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DispL.A. Case #61: Phineas Banning’s Whips
The history of Los Angeles as told through 232 objects.
Los Angeles was founded on September 4, 1781. Between now and the 232nd anniversary, we are gathering the stories behind iconic objects that help explain our city. Los Angeles is older than Chicago, Atlanta or Washington, D.C. In fact, when L.A.’s founders were gathering at El Pueblo, New York City was still occupied by the British army. We have a long story to tell, let’s take a look back and see where the city came from. Feel free to add to this exhibition. Email your ideas to [email protected]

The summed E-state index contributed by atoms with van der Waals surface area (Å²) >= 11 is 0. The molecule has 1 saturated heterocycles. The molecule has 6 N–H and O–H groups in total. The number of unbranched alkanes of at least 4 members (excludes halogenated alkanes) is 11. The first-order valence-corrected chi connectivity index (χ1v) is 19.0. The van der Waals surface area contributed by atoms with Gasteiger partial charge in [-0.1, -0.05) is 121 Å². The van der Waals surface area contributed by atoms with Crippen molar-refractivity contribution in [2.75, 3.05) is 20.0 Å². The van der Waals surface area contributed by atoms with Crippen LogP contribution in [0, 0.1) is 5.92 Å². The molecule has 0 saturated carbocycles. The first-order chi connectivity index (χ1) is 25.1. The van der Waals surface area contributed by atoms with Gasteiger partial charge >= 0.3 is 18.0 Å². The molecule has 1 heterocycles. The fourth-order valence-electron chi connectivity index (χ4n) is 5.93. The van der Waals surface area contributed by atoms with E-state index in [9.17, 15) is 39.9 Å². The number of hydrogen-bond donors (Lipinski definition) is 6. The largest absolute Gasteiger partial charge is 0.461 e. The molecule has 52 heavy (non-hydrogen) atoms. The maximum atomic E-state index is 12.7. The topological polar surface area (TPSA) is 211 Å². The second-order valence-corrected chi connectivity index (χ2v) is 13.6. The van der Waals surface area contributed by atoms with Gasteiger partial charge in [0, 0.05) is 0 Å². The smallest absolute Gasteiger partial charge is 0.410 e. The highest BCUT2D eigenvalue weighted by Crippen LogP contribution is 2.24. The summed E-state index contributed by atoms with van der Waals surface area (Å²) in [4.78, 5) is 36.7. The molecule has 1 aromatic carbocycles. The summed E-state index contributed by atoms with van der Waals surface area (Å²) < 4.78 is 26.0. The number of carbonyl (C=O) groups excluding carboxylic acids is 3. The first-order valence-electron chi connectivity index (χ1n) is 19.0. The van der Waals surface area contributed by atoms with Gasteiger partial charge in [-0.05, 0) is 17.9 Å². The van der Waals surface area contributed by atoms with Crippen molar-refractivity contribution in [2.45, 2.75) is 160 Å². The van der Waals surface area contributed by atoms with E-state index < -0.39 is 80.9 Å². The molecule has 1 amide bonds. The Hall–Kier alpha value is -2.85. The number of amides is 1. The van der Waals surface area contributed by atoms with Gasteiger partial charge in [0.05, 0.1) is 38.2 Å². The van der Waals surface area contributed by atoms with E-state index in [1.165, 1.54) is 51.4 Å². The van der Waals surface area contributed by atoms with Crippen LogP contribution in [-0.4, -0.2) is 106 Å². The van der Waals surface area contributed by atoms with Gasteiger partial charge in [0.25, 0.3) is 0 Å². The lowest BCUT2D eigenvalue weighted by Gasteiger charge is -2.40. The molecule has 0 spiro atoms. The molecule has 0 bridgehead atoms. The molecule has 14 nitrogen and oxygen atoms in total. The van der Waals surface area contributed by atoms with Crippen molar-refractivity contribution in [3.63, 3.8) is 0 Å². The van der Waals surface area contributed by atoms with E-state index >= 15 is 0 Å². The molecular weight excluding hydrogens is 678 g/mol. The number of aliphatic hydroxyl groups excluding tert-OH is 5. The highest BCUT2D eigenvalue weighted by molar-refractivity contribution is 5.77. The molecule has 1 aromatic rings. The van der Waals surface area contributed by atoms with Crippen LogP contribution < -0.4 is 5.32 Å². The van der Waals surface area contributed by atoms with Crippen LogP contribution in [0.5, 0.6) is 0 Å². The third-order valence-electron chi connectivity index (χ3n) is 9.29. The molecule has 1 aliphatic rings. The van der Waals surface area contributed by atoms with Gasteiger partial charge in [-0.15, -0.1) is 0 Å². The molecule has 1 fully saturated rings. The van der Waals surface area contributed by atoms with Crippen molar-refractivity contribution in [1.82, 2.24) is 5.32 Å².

Hard driving Phineas Banning got off the boat in San Pedro harbor at the age of 21 and thirteen years later was living the high life in his seaside mansion. The “Transportation King” of 19th century L.A. is best known for creating the deep water port in San Pedro, (previously ships dropped anchor a couple miles out and rowed in with cargo), but he helped the rest of the world find L.A. by convincing the railroads to come to Southern California, and running a stagecoach line through Newhall, opening up a route to San Francisco. A colleague describes a ride with Banning: “He cracks his whip, tightens his lines, whistles to his trembling mustangs, urges them to the brink of the precipice and they are going down!” Banning was a master horseman, and his original whips are on display at the Banning Museum in Wilmington.